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Old 01-14-2008, 06:05 PM
 
123 posts, read 561,833 times
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Heres a question I've always wondered. Not that I would consider doing it, I just wondered is it ok to omit previous jobs on your resumes/applications?

I get that you can't make up past jobs to bulk up your resume. But if you're applying to a professional job and want to keep a like image, and you really don't want to include that you worked part-time at Hub-a-Bubs HotDogs* at 23 years of age or mopped floors at an adult toystore* for 2 weeks in the summer, could you omit it without any repurcussions?
As long as you don't ADD any false jobs, is it ok to not inform the potential employers of a past occupation?

Just curious. I'm pretty sure everyone has an embarrassing job as a teen or a job that was ridiculously short-lived.


Thanks



*Completely fictional jobs
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Old 01-14-2008, 07:37 PM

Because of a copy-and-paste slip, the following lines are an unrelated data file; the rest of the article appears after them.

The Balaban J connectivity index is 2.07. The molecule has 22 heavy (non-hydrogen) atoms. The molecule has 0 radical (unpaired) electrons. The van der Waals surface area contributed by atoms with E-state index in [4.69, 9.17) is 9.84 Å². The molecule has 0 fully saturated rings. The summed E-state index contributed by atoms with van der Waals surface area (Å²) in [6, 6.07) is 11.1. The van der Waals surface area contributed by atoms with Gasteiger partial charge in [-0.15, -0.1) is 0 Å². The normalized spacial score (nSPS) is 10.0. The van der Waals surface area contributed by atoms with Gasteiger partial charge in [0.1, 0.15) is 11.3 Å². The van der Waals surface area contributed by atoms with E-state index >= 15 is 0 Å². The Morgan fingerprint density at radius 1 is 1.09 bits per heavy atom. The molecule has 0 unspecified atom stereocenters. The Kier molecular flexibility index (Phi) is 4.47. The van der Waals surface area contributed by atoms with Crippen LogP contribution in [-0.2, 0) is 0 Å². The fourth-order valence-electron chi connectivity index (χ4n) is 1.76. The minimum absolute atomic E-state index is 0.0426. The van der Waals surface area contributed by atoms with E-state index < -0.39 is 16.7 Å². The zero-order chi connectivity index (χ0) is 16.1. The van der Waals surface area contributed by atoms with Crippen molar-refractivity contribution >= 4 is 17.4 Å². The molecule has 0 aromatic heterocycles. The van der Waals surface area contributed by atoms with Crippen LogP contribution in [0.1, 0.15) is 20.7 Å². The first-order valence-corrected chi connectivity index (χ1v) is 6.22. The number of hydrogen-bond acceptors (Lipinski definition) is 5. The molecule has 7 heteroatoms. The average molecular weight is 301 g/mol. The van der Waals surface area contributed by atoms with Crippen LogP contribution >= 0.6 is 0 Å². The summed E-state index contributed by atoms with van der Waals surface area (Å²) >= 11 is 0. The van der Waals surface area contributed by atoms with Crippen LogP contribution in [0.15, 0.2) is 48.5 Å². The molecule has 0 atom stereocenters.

2,496 posts, read 5,720,094 times
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You don't want to have any major gaps in your resume. Or at least any major "unexplainable" gaps. So if you really were working on a hot dog cart to make ends meet for 3 years between "career" jobs, you either want to admit to it and try to spin it - to fill the gap, or have a ready explanation on why for 3 years your resume says you were not employed.

Once you get into your career, especially if it was college and then a career, you'll start to leave off the jobs that don't relate to your career.